But Neal's fit didn't last long & later as a member of the basketball team he did get days away from the reformatory to play against teams of the neighboring towns. He never expressed any severe dislike with his sentencing, even writing once of his pride in how successfully he had "become adjusted to reformatory life." There was much in his letters about the winning & losing of points, a certain number of which wd entitle him to an early release. His duties were light. Soon after arriving he was transferred from the work gangs to the dairy farm where he stayed for four months until reduced to "shoveling sheep manure for my keep" as punishment for "hitting a cow" & losing points in the bargain. That lasted only long enough for Cassady to somehow be awarded the best scam possible, Office Boy. In a letter scrutinizing his friendship w/Brierly, Neal notes their differing attitudes: "already I have a tendency to be intolerant of society, at least its general opinions, which to you, because of your occupation, is quite important." He characterizes another person as "Brilliant woman Mrs. O'Sullivan, except, of course, for her nauseating Christianity, however, that's probably a necessity (in one form or another) for all otherwise intelligent females." He explains a lapse in letter-writing in true fashion: "I failed to write to you...because I had to write to a girl who (I presume) was naive enough to wire me asking if I wished her to come, what made her telegraph incriminating was that I was in a position to see her illegally and the warden suspected I had written her asking if she would come and - well - see me, consequently I wrote to her that week requesting an explanation." Another lapse was due to a letter from his father, requiring an immediate answer. Other family matters were his youngest sister Shirley's graduation from the 8th grade & subsequent release from the orphanage where she had been since she was eight years old. Neal writes of the possibility of his obtaining custody or perhaps having her adopted by friends, "working on several angles. Things are moving. I'll be 19 Feb. 8th."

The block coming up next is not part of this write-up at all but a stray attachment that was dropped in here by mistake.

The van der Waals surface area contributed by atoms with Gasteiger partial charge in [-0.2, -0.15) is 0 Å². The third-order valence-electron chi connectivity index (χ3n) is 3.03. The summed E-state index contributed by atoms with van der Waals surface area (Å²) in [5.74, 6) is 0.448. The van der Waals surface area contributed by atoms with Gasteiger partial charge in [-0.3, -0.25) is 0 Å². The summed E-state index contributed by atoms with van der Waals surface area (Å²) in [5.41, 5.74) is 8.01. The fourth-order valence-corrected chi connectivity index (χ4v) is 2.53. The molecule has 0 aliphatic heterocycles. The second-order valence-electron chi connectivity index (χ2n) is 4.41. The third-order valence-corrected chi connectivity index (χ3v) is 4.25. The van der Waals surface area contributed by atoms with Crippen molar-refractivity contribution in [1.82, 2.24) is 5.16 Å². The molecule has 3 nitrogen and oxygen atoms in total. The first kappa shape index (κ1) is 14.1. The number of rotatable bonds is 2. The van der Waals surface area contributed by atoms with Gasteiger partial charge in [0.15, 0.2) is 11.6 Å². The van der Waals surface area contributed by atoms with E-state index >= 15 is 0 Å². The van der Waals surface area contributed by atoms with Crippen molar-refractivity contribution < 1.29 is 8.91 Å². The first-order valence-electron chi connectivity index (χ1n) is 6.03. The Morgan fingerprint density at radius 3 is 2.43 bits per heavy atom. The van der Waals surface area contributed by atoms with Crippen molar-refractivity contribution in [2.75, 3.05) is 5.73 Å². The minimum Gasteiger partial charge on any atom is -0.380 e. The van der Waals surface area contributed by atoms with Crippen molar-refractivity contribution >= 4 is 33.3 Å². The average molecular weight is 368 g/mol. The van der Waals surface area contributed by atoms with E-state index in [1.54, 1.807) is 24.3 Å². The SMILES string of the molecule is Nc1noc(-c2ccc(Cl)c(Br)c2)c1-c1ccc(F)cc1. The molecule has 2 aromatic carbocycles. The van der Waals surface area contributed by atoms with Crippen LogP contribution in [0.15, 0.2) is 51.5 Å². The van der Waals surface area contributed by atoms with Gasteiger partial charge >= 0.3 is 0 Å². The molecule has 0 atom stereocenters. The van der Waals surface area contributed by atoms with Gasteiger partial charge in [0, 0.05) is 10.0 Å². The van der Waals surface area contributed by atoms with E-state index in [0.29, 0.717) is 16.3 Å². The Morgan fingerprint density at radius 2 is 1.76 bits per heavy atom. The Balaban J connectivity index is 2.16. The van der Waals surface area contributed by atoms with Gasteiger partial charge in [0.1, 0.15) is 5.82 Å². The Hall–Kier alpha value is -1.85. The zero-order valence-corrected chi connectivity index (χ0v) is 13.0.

Until one day, "Then news came that Dean was out of reform school and was coming to New York for the first time..." continues Paradise. Of their meeting he writes, "My first impression of Dean was of a young Gene Autry -- trim, thin-hipped, blue-eyed, with a real Oklahoma accent - a sideburned hero of the snowy West."
(Thanks to Jim, the owner of My Brother's Bar, 2376 15th Street, Denver, Colorado (15th & Platte) for the use of this letter.)
Literary Kicks Neal's Denver Contributed by Andrew Burnett
Synthesis/compilation by Philippe Ernewein: www.rememberit.org